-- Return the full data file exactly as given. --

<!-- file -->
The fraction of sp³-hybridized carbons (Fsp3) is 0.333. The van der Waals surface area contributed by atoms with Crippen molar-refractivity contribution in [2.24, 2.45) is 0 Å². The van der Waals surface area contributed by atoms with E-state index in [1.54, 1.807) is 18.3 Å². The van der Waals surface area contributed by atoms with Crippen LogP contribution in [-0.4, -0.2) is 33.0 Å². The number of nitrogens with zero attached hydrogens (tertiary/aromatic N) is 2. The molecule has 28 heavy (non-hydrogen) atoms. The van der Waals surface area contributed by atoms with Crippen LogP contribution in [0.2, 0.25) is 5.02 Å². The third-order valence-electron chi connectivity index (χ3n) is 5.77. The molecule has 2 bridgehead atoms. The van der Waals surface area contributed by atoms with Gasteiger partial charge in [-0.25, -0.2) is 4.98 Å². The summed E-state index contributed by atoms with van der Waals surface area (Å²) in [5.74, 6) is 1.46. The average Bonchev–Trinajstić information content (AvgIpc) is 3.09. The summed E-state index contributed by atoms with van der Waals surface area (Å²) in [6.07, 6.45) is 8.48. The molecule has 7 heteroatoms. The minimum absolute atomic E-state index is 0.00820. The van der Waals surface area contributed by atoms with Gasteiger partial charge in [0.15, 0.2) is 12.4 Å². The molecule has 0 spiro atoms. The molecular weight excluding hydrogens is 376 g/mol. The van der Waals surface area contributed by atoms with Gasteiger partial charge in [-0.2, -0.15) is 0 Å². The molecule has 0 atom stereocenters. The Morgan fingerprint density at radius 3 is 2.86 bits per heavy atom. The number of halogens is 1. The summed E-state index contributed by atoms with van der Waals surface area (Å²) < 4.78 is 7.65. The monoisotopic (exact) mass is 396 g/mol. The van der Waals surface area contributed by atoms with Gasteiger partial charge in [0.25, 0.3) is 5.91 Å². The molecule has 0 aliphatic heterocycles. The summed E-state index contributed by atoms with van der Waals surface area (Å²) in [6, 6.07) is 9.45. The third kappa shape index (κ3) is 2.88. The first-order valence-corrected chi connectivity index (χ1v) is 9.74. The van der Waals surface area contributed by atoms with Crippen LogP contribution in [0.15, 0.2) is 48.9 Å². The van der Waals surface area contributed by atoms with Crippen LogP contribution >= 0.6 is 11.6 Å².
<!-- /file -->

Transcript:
The fraction of sp³-hybridized carbons (Fsp3) is 0.333. The van der Waals surface area contributed by atoms with Crippen molar-refractivity contribution in [2.24, 2.45) is 0 Å². The van der Waals surface area contributed by atoms with E-state index in [1.54, 1.807) is 18.3 Å². The van der Waals surface area contributed by atoms with Crippen LogP contribution in [-0.4, -0.2) is 33.0 Å². The number of nitrogens with zero attached hydrogens (tertiary/aromatic N) is 2. The molecule has 28 heavy (non-hydrogen) atoms. The van der Waals surface area contributed by atoms with Crippen LogP contribution in [0.2, 0.25) is 5.02 Å². The third-order valence-electron chi connectivity index (χ3n) is 5.77. The molecule has 2 bridgehead atoms. The van der Waals surface area contributed by atoms with Gasteiger partial charge in [-0.25, -0.2) is 4.98 Å². The summed E-state index contributed by atoms with van der Waals surface area (Å²) in [5.74, 6) is 1.46. The average Bonchev–Trinajstić information content (AvgIpc) is 3.09. The summed E-state index contributed by atoms with van der Waals surface area (Å²) in [6.07, 6.45) is 8.48. The molecule has 7 heteroatoms. The minimum absolute atomic E-state index is 0.00820. The van der Waals surface area contributed by atoms with Gasteiger partial charge in [0.15, 0.2) is 12.4 Å². The molecule has 0 spiro atoms. The molecular weight excluding hydrogens is 376 g/mol. The van der Waals surface area contributed by atoms with Gasteiger partial charge in [-0.2, -0.15) is 0 Å². The molecule has 0 atom stereocenters. The Morgan fingerprint density at radius 3 is 2.86 bits per heavy atom. The number of halogens is 1. The summed E-state index contributed by atoms with van der Waals surface area (Å²) < 4.78 is 7.65. The monoisotopic (exact) mass is 396 g/mol. The van der Waals surface area contributed by atoms with Gasteiger partial charge in [0.25, 0.3) is 5.91 Å². The molecule has 0 aliphatic heterocycles. The summed E-state index contributed by atoms with van der Waals surface area (Å²) in [6, 6.07) is 9.45. The third kappa shape index (κ3) is 2.88. The first-order valence-corrected chi connectivity index (χ1v) is 9.74. The van der Waals surface area contributed by atoms with Crippen LogP contribution in [0.15, 0.2) is 48.9 Å². The van der Waals surface area contributed by atoms with Crippen LogP contribution >= 0.6 is 11.6 Å².